Thanks for coming.  It was well-run and enjoyable.  Great experience for me personally as I got paired with Michael Wilcox- received an education in Oktoberfest.

All Grain Brewing / Infection
« on: October 08, 2015, 10:45:16 AM »
Ok, the background information.  2 weeks ago I brewed a sweet stout.  It was based off Gordon Strong's recipe and I've done it before with great results.  Pretty standard brew day- I did cold steep the dark grains.  I had a 1 1/2 liter stirplate starter (002) built.  Now I had previously planned to brew the weekend before so that starter had been sitting in the fridge for about a week.  I brewed as usual and pitched the yeast.  Checked on it the next day- no signs of fermentation.  I waited another day- no signs of fermentation.  I pitched my yeast bank (I always oversize my starters by 1/2 liter and save it in a pint jar) 002 on the third day.  Slow signs of fermentation ensued so I left it alone for 1 1/2 weeks.  Took a gravity sample yesterday before racking as I was concerned about an incomplete fermentation.  1.022 and a strong taste of acetic acid.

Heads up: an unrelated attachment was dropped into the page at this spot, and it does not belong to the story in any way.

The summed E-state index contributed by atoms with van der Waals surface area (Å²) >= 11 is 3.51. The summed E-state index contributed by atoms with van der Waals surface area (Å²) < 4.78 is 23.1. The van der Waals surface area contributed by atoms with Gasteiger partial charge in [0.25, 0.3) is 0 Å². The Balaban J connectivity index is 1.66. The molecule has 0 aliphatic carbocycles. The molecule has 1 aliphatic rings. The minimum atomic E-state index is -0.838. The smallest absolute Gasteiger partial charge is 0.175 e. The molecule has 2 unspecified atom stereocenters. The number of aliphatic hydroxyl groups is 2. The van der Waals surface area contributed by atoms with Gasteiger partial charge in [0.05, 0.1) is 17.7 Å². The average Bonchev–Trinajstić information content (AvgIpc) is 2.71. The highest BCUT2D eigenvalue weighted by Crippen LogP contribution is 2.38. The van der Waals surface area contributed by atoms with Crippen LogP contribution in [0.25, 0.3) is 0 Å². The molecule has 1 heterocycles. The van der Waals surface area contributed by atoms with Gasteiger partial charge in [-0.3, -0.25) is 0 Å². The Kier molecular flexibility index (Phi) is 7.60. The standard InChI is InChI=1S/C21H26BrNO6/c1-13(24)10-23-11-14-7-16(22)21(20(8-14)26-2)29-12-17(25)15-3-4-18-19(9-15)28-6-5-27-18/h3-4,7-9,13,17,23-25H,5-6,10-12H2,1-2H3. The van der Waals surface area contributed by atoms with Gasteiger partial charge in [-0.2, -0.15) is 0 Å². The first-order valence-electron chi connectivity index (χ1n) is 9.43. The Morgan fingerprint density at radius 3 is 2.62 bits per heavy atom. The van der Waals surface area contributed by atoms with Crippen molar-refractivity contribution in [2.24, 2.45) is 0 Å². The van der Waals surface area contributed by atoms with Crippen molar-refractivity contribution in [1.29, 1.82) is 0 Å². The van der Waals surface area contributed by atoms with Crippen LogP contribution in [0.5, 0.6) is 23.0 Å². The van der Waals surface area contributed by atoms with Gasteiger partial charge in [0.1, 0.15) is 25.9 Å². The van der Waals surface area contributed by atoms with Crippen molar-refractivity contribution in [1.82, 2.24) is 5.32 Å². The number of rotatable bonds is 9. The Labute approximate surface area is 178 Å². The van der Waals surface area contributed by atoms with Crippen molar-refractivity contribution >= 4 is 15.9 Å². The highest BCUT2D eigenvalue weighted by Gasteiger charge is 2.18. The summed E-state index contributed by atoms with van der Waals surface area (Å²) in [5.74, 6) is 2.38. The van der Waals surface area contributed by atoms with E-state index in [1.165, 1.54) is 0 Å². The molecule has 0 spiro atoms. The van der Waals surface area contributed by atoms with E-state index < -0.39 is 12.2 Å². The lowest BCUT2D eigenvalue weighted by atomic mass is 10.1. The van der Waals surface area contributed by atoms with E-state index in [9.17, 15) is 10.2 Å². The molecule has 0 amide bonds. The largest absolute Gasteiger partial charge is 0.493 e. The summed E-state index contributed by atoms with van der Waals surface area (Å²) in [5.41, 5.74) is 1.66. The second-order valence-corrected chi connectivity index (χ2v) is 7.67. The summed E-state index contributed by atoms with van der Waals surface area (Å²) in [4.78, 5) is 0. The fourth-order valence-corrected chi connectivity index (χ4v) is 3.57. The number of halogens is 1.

So I'll dump the batch but I want to make sure that nothing survives in that glass carboy.  The plan is to clean the carboy as usual and then fill it with chlorine bleach solution for a day, clean it again, and sanitize as usual (StarSan or SaniClean).  Will this be sufficient?

Thanks in advance

All Grain Brewing / Re: Water additions
« on: October 08, 2015, 10:36:42 AM »
Might be about to reveal some of my own ignorance. . .